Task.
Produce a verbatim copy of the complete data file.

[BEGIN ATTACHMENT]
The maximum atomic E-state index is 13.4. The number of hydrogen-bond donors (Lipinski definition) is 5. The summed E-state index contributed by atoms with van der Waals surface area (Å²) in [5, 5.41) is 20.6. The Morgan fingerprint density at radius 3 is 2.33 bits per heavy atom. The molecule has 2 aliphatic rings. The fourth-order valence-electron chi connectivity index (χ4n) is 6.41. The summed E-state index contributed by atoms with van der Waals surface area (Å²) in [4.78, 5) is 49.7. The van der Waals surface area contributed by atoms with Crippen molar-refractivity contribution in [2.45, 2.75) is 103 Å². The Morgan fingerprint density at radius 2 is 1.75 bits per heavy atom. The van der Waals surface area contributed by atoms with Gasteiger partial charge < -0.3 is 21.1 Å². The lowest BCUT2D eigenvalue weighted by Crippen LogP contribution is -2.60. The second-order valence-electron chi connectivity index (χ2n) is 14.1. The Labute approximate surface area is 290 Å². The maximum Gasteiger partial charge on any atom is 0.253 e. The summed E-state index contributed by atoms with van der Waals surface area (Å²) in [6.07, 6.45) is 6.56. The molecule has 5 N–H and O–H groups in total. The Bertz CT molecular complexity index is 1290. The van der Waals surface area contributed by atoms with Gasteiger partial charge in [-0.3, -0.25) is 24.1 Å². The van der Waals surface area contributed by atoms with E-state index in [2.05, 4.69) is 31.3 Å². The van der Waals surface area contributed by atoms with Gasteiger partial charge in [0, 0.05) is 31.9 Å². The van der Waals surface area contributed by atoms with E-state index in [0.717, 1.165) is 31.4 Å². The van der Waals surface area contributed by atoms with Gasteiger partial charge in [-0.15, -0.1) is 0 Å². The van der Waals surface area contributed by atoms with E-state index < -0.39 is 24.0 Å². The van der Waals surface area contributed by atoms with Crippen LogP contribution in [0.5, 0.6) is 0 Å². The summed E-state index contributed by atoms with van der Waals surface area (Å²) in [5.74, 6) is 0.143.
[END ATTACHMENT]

The maximum atomic E-state index is 13.4. The number of hydrogen-bond donors (Lipinski definition) is 5. The summed E-state index contributed by atoms with van der Waals surface area (Å²) in [5, 5.41) is 20.6. The Morgan fingerprint density at radius 3 is 2.33 bits per heavy atom. The molecule has 2 aliphatic rings. The fourth-order valence-electron chi connectivity index (χ4n) is 6.41. The summed E-state index contributed by atoms with van der Waals surface area (Å²) in [4.78, 5) is 49.7. The van der Waals surface area contributed by atoms with Crippen molar-refractivity contribution in [2.45, 2.75) is 103 Å². The Morgan fingerprint density at radius 2 is 1.75 bits per heavy atom. The van der Waals surface area contributed by atoms with Gasteiger partial charge < -0.3 is 21.1 Å². The lowest BCUT2D eigenvalue weighted by Crippen LogP contribution is -2.60. The second-order valence-electron chi connectivity index (χ2n) is 14.1. The Labute approximate surface area is 290 Å². The maximum Gasteiger partial charge on any atom is 0.253 e. The summed E-state index contributed by atoms with van der Waals surface area (Å²) in [6.07, 6.45) is 6.56. The molecule has 5 N–H and O–H groups in total. The Bertz CT molecular complexity index is 1290. The van der Waals surface area contributed by atoms with Gasteiger partial charge in [-0.3, -0.25) is 24.1 Å². The van der Waals surface area contributed by atoms with E-state index in [2.05, 4.69) is 31.3 Å². The van der Waals surface area contributed by atoms with Gasteiger partial charge in [0, 0.05) is 31.9 Å². The van der Waals surface area contributed by atoms with E-state index in [0.717, 1.165) is 31.4 Å². The van der Waals surface area contributed by atoms with Gasteiger partial charge in [-0.15, -0.1) is 0 Å². The van der Waals surface area contributed by atoms with E-state index < -0.39 is 24.0 Å². The van der Waals surface area contributed by atoms with Crippen LogP contribution in [0.5, 0.6) is 0 Å². The summed E-state index contributed by atoms with van der Waals surface area (Å²) in [5.74, 6) is 0.143.